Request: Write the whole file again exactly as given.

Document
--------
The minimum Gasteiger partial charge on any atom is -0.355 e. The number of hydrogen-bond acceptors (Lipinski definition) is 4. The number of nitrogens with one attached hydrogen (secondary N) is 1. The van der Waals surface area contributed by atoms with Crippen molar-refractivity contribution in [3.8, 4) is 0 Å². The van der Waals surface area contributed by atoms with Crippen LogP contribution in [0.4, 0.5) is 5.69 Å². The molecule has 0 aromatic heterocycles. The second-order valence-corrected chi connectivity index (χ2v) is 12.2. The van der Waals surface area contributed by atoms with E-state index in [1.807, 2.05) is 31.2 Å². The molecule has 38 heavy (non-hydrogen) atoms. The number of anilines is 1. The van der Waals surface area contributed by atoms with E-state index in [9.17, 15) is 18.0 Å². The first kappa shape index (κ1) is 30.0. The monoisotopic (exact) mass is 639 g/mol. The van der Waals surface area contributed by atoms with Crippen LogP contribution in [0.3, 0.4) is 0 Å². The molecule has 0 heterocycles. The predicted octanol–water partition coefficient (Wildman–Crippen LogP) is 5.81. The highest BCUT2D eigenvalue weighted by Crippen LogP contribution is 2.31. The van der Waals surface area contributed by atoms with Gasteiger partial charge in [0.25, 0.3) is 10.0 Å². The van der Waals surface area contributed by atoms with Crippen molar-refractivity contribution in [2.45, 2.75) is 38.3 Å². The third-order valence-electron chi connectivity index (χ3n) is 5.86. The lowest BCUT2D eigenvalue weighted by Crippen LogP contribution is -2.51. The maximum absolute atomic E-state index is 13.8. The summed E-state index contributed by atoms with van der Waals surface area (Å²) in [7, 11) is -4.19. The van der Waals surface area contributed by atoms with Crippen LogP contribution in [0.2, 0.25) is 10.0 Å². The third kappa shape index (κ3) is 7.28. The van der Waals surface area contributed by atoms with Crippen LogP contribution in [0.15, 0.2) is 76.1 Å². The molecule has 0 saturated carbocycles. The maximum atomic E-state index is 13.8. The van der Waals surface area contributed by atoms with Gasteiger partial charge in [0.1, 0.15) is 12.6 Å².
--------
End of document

The minimum Gasteiger partial charge on any atom is -0.355 e. The number of hydrogen-bond acceptors (Lipinski definition) is 4. The number of nitrogens with one attached hydrogen (secondary N) is 1. The van der Waals surface area contributed by atoms with Crippen molar-refractivity contribution in [3.8, 4) is 0 Å². The van der Waals surface area contributed by atoms with Crippen LogP contribution in [0.4, 0.5) is 5.69 Å². The molecule has 0 aromatic heterocycles. The second-order valence-corrected chi connectivity index (χ2v) is 12.2. The van der Waals surface area contributed by atoms with E-state index in [1.807, 2.05) is 31.2 Å². The molecule has 38 heavy (non-hydrogen) atoms. The number of anilines is 1. The van der Waals surface area contributed by atoms with E-state index in [9.17, 15) is 18.0 Å². The first kappa shape index (κ1) is 30.0. The monoisotopic (exact) mass is 639 g/mol. The van der Waals surface area contributed by atoms with Crippen LogP contribution in [0.3, 0.4) is 0 Å². The molecule has 0 heterocycles. The predicted octanol–water partition coefficient (Wildman–Crippen LogP) is 5.81. The highest BCUT2D eigenvalue weighted by Crippen LogP contribution is 2.31. The van der Waals surface area contributed by atoms with Gasteiger partial charge in [0.25, 0.3) is 10.0 Å². The van der Waals surface area contributed by atoms with Crippen molar-refractivity contribution in [2.45, 2.75) is 38.3 Å². The third-order valence-electron chi connectivity index (χ3n) is 5.86. The lowest BCUT2D eigenvalue weighted by Crippen LogP contribution is -2.51. The maximum absolute atomic E-state index is 13.8. The summed E-state index contributed by atoms with van der Waals surface area (Å²) in [7, 11) is -4.19. The van der Waals surface area contributed by atoms with Crippen LogP contribution in [0.2, 0.25) is 10.0 Å². The third kappa shape index (κ3) is 7.28. The van der Waals surface area contributed by atoms with Crippen LogP contribution in [0.15, 0.2) is 76.1 Å². The molecule has 0 saturated carbocycles. The maximum atomic E-state index is 13.8. The van der Waals surface area contributed by atoms with Gasteiger partial charge in [0.1, 0.15) is 12.6 Å².